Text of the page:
Modeling of coupled mass and heat transfer through venting membranes for automotive applications

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  • FLUID MECHANICS AND TRANSPORT PHENOMENA

    Modeling of Coupled Mass and HeatTransfer Through Venting Membranes

    for Automotive ApplicationsAmine Barkallah

    Institut Europeen des Membranes, ENSCM, CNRS, UMII, Universite de Montpellier II, CC047,2 Place Euge`ne Bataillon, Montpellier 34095, Cedex 5, France, and

    Technocentre Renault, 1 Avenue du Golf, Guyancourt Cedex 78288, France

    Johana Moree, Jose Sanchez, and Stephanie Druon BocquetInstitut Europeen des Membranes, ENSCM, CNRS, UMII, Universite de Montpellier II, CC047,

    2 Place Euge`ne Bataillon, Montpellier 34095, Cedex 5, France

    Jean RivencTechnocentre Renault, 1 Avenue du Golf, Guyancourt Cedex 78288, France

    DOI 10.1002/aic.11689Published online December 24, 2008 in Wiley InterScience (www.interscience.wiley.com).

    Experimental and theoretical approaches based on a mathematical model, have beendeveloped to study the evolution of environmental parameters (temperature, total pres-sure, relative humidity, and water vapor partial pressure) inside a housing of an elec-tronic device with a window containing a macroporous membrane. The model was basedon the coupling of mass and heat transfer taking into account the effects of polarizationof concentration in boundary layers. Membranes have been characterized by mercuryporosimetry, liquid entry pressure measurements, scanning electron microscopy, andgas permeation. Once the model was experimentally validated, it was applied to investi-gate the inuence of membranes on heat and mass transfer and to study the impact ofthe boundary layers on the global mass transport. The results demonstrated the impor-tance of the membrane choice and dimensions to get the best temperature regulationand avoid water condensation inside an automotive electronic control unit (ECU). 2008 American Institute of Chemical Engineers AIChE J, 55: 294311, 2009Keywords: venting membrane, coupled mass and heat transfer, modeling, polymerhydrophobic membrane, characterization methods

    Introduction

    The study of mass and heat exchanges between differentlyshaped enclosures and the environment are becoming moreand more extensive because this coupled transfer has wideapplication domains like on passive protection of electronicequipment, energy conservation in buildings, solar energy col-lection etc. In many cases, like on the protection of electronic

    devices, it is very important to control carefully these heat and

    mass exchanges through the enclosure surface. Usually the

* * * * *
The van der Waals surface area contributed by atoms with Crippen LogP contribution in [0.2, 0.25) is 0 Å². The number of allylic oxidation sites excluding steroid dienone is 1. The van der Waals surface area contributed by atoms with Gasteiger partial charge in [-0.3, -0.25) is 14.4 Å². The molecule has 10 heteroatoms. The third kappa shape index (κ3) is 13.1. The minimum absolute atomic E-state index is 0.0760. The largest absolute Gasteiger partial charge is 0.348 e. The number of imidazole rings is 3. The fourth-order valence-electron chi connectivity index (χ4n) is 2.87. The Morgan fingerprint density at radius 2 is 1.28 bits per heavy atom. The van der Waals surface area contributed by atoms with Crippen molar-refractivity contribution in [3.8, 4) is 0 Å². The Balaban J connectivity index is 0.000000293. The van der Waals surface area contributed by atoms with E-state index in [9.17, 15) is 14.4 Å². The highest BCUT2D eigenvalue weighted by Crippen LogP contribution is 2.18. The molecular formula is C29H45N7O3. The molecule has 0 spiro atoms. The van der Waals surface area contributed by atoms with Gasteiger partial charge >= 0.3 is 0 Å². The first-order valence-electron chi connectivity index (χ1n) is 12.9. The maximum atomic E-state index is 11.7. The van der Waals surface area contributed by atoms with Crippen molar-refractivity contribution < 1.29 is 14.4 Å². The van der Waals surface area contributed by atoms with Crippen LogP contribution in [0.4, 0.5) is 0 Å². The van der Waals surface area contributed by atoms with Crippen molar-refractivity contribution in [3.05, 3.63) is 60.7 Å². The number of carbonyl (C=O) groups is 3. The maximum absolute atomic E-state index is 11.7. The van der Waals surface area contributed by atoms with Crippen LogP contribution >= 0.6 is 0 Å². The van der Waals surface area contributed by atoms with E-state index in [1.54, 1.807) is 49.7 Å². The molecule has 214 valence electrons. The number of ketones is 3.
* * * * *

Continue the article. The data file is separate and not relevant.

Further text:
protection enclosures are made on solid and dense materials

    that have a limited capacity to exchange with surroundings.

    This characteristic can be prejudicial when quick changes in

    gas composition or temperature inside or outside the enclosure

    need a rapid response. In such cases, porous membranes can

    be used to partially substitute the exchange surface to acceler-

    ate, control, and quantify heat exchanges and mass transfer.

    Automotive electronic devices or electronic control units(ECU) are usually placed inside an enclosure, indeed, a good

    Correspondence concerning this article should be addressed to Jose Sanchez atsanchez@iemm.univ-montp2.fr.

    2008 American Institute of Chemical Engineers

    AIChE JournalFebruary 2009 Vol. 55, No. 2294

  • knowledge and control of the inuence of environmental pa-rameters (temperature, pressure, and humidity) is very impor-tant for their right operation. In fact, in nowadays vehicles,multiple functions are controlled electronically and somemodern cars can have up to 30 electronic ECUs to manageall vital, security, and comfort systems. Some ECUs areplaced in the engine compartment and are often exposed toextreme conditions because of electronic heat dissipation,weather condition changes, water splashes, or completeimmersion in some driving conditions.ECUs are normally enclosed in a metallic or plastic her-

    metically sealed box to protect it from the surrounding uids(liquids and gases). The limitation of this solution are thepressure changes in the box which are essentially the resultof temperature changes due to normal electronic workingconditions or external heat sources such as engine heat dissi-pation, solar energy accumulation etc. In fact, these phenom-ena lead to mechanical strains on the sealing and on the boxmaterial itself, leading to a possible loss of reliability.The use of hydrophobic macroporous membranes, which

    can let air pass and prevent all liquids from passing through,is a solution to this problem. Nevertheless, these membranesare not selective to water vapor transfer (macroporous mem-branes have pores with mean pores size higher than 50 31029 m) and can lead to water condensation in the case ofrapid temperature decrease after a long exposition to highvalues of relative humidity (RH).For the reasons exposed earlier, it is very important to have